Mr Henry Clark: Nonsense.
Mr Henry Clark: The right hon. Gentleman has made a point that the first President of the Republic of Ireland happened to be a Protestant. He also happened to be the founder of the Gaelic League. As the President is elected on direct voting and not in the same way as the Dail is elected, there is no validity in the right hon. Gentleman's point.
Mr Henry Clark: I listened with some interest to my hon. Friend the Member for Yeovil (Mr. Peyton), who left us in no doubt that there are occasions on which the excellent work of the Ministry of Agriculture is not fully appreciated by the general public. One of the troubles is that the Ministry realises this and, when it has been doing a reasonably good job, it occasionally decides to stop doing it, just to...
Mr Henry Clark: The Parliamentary Secretary knows perfectly well that the big men are prepared to pay money in through a considerable period simply and solely to drive the small man out and corner a very profitable angle of food production in the country for themselves. Let us be clear that the economics of production in small units and in large units is largely distorted by the commercial practice where the...
Mr Henry Clark: I apologise, Mr. Deputy Speaker, but it does come into the whole question of agricultural grants and it is rather difficult not to carry this argument on. When one looks at the operation of farming in this country and the problems that farmers will be facing in the future, I find it extremely difficult to understand why the Government cannot accept the Amendment.
Mr Henry Clark: Is it not reasonable that a farmer who is paying 9 per cent. or 10 per cent. on his overdraft should have a return of 5 per cent. or 6 per cent. on the capital he has invested in his farm? Will the Minister keep this in mind during the Price Review negotiations?
Mr Henry Clark: I congratulate my hon. Friend the Member for Galloway (Mr. Brewis) on raising this subject. It has been discussed on a number of occasions in the House, and both he and I are familiar with the discussions with the Transport Users' Consultative Committee, which body came down with a quite definite verdict that the railways should be kept open, and it was decided that one railway should be kept...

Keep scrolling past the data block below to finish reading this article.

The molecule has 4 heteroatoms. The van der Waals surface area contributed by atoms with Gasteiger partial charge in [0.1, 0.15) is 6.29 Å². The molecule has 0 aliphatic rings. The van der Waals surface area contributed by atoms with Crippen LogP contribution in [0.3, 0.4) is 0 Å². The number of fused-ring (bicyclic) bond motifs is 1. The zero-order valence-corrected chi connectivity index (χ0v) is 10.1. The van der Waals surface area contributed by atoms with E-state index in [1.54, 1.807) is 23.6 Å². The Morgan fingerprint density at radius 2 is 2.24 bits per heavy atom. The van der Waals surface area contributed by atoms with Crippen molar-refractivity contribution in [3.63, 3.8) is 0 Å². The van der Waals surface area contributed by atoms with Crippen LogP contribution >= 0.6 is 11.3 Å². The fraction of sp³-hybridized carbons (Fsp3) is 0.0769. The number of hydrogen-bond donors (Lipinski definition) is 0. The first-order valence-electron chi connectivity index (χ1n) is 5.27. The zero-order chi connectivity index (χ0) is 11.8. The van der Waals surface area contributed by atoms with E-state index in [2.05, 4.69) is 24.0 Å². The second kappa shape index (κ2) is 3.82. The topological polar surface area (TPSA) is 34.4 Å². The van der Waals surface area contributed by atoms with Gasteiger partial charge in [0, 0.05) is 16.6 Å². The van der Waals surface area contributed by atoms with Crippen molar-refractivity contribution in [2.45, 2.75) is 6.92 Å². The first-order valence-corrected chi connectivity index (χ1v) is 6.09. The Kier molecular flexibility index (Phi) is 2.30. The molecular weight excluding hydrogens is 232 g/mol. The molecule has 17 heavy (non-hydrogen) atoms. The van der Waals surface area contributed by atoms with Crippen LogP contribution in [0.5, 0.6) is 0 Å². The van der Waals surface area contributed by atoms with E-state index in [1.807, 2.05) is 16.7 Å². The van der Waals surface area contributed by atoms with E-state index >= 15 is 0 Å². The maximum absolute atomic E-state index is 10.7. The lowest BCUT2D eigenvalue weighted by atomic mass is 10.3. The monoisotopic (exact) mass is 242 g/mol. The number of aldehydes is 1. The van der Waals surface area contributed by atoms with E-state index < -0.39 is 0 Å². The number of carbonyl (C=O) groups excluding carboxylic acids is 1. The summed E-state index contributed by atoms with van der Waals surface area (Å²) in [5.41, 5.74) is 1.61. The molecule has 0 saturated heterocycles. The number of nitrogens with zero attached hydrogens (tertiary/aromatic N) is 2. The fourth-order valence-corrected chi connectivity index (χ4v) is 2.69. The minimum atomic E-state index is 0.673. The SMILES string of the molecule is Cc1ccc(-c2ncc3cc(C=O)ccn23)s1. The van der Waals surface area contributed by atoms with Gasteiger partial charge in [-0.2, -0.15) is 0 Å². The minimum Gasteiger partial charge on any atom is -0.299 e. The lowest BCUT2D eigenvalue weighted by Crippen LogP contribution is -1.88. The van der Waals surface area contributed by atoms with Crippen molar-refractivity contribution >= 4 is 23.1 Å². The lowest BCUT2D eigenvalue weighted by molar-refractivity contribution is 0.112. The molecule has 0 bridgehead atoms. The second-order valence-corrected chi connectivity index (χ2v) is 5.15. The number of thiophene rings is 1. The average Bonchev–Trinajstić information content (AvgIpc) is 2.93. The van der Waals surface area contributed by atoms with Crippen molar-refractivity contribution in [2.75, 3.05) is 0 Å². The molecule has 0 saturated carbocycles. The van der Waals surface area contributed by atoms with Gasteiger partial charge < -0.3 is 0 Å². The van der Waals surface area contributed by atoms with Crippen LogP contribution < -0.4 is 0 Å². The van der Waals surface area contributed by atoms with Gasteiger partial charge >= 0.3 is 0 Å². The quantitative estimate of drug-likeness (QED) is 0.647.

Mr Henry Clark: The hon. and learned Member is seeking to point out geographical inaccuracies. Will he not contemplate a further inaccuracy, in that the southern part of Ireland, commonly referred to in international circles either as Eire or as Ireland, has only 26 counties out of 32?
Mr Henry Clark: Civil rights.
Mr Henry Clark: I have listened to the whole debate, including the speech of the hon. Member for Ebbw Vale (Mr. Michael Foot). It has been of a very high temperature. I think that I know Ireland at least as well as hon. Members who have spoken on this side, but I do not see the connection between Ulster and sectarian differences and why the words "Ulster Defence Force" are so highly charged. We have had...
Mr Henry Clark: Nobody else has.
Mr Henry Clark: With due respect to the hon. Member——
Mr Henry Clark: Can the hon. Member suggest any other proper name which would be roughly applicable which does not equally raise passions of one sort and another? [HON. MEMBERS: "Northern Ireland."]
Mr Henry Clark: The hon. Gentleman will remember that the L.D.V. retained its name for approximately six months. It was then thought fit to change it in Northern Ireland to the Ulster Home Guard. If the hon. Gentleman objects so much to the Ulster Defence Regiment—I am sure I can speak for most of my colleagues—we are prepared to accept Ulster Home Guard.
Mr Henry Clark: I am in considerable agreement with what the hon. Member for Birmingham, All Saints (Mr. Walden) has said, and I am very happy to say so. We have had the most ridiculous debate. We have had the maximum of semantics and the minimum of fact. The only fact which seems to have been applied by anyone who might have had a chance of knowing came out in the course of the speech by the hon. Member...
Mr Henry Clark: I am trying to establish the facts on which we are arguing. The case has been put forward from hon. Members below the Gangway opposite that the words "Ulster" and "Defence" are highly charged. I am asking on what evidence that is based. I assure those hon. Member, if they accept the words of the hon. Member for Mid-Ulster and her associates, that they are not typical of the vast bulk of...
Mr Henry Clark: Mr. Henry Clark rose——
Mr Henry Clark: The hon. Member is making a pendantic point. Has it struck him that there is a strong residential qualification in respect of all British regiments which Irishmen join? The Irishmen have to live with the regiment. In exactly the same way, there is a residential qualification for the new regiment. The men who join it will have to live with the regiment, because it will be in Northern Ireland.
Mr Henry Clark: The hon. Member said that this kind of thing had been built up over the years in the Ulster Special Constabulary. We know that on the threat of disbandment many meetings were held by unofficial committees in most of the forces of the British Army in recent years. Can the hon. Member quote any instance of a meeting of the Ulster Special Constabulary being held before this year?
Mr Henry Clark: Mr. Henry Clark rose——